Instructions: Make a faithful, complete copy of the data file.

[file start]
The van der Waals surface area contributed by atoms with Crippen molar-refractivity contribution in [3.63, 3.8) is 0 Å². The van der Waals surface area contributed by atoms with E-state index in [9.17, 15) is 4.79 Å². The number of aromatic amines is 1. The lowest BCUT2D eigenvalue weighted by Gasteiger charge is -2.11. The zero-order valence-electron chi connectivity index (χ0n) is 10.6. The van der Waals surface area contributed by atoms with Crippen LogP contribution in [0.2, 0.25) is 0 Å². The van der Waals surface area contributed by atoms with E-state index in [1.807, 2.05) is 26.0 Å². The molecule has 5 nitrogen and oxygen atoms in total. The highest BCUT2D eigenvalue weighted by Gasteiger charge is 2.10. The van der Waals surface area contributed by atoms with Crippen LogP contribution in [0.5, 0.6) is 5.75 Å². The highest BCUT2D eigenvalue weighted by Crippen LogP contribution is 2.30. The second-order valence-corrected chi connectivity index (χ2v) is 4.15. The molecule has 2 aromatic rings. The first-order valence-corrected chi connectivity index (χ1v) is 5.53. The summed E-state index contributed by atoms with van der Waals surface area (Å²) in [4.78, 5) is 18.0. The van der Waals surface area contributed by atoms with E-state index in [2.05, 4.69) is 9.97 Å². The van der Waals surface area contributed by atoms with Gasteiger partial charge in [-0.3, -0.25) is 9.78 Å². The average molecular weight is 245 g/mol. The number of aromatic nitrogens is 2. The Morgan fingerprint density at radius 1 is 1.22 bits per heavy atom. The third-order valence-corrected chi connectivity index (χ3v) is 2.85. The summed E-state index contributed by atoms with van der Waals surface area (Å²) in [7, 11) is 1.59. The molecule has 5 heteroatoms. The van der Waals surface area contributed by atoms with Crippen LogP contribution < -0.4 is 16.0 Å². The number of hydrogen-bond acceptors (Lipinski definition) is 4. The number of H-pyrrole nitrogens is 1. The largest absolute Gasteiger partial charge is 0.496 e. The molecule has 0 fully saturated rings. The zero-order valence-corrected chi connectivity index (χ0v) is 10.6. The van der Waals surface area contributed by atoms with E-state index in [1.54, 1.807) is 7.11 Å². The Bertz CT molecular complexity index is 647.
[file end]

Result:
The van der Waals surface area contributed by atoms with Crippen molar-refractivity contribution in [3.63, 3.8) is 0 Å². The van der Waals surface area contributed by atoms with E-state index in [9.17, 15) is 4.79 Å². The number of aromatic amines is 1. The lowest BCUT2D eigenvalue weighted by Gasteiger charge is -2.11. The zero-order valence-electron chi connectivity index (χ0n) is 10.6. The van der Waals surface area contributed by atoms with Crippen LogP contribution in [0.2, 0.25) is 0 Å². The van der Waals surface area contributed by atoms with E-state index in [1.807, 2.05) is 26.0 Å². The molecule has 5 nitrogen and oxygen atoms in total. The highest BCUT2D eigenvalue weighted by Gasteiger charge is 2.10. The van der Waals surface area contributed by atoms with Crippen LogP contribution in [0.5, 0.6) is 5.75 Å². The highest BCUT2D eigenvalue weighted by Crippen LogP contribution is 2.30. The second-order valence-corrected chi connectivity index (χ2v) is 4.15. The molecule has 2 aromatic rings. The first-order valence-corrected chi connectivity index (χ1v) is 5.53. The summed E-state index contributed by atoms with van der Waals surface area (Å²) in [4.78, 5) is 18.0. The van der Waals surface area contributed by atoms with E-state index in [2.05, 4.69) is 9.97 Å². The van der Waals surface area contributed by atoms with Gasteiger partial charge in [-0.3, -0.25) is 9.78 Å². The average molecular weight is 245 g/mol. The number of aromatic nitrogens is 2. The Morgan fingerprint density at radius 1 is 1.22 bits per heavy atom. The third-order valence-corrected chi connectivity index (χ3v) is 2.85. The summed E-state index contributed by atoms with van der Waals surface area (Å²) in [7, 11) is 1.59. The molecule has 5 heteroatoms. The van der Waals surface area contributed by atoms with Crippen LogP contribution < -0.4 is 16.0 Å². The number of hydrogen-bond acceptors (Lipinski definition) is 4. The number of H-pyrrole nitrogens is 1. The largest absolute Gasteiger partial charge is 0.496 e. The molecule has 0 fully saturated rings. The zero-order valence-corrected chi connectivity index (χ0v) is 10.6. The van der Waals surface area contributed by atoms with E-state index in [1.54, 1.807) is 7.11 Å². The Bertz CT molecular complexity index is 647.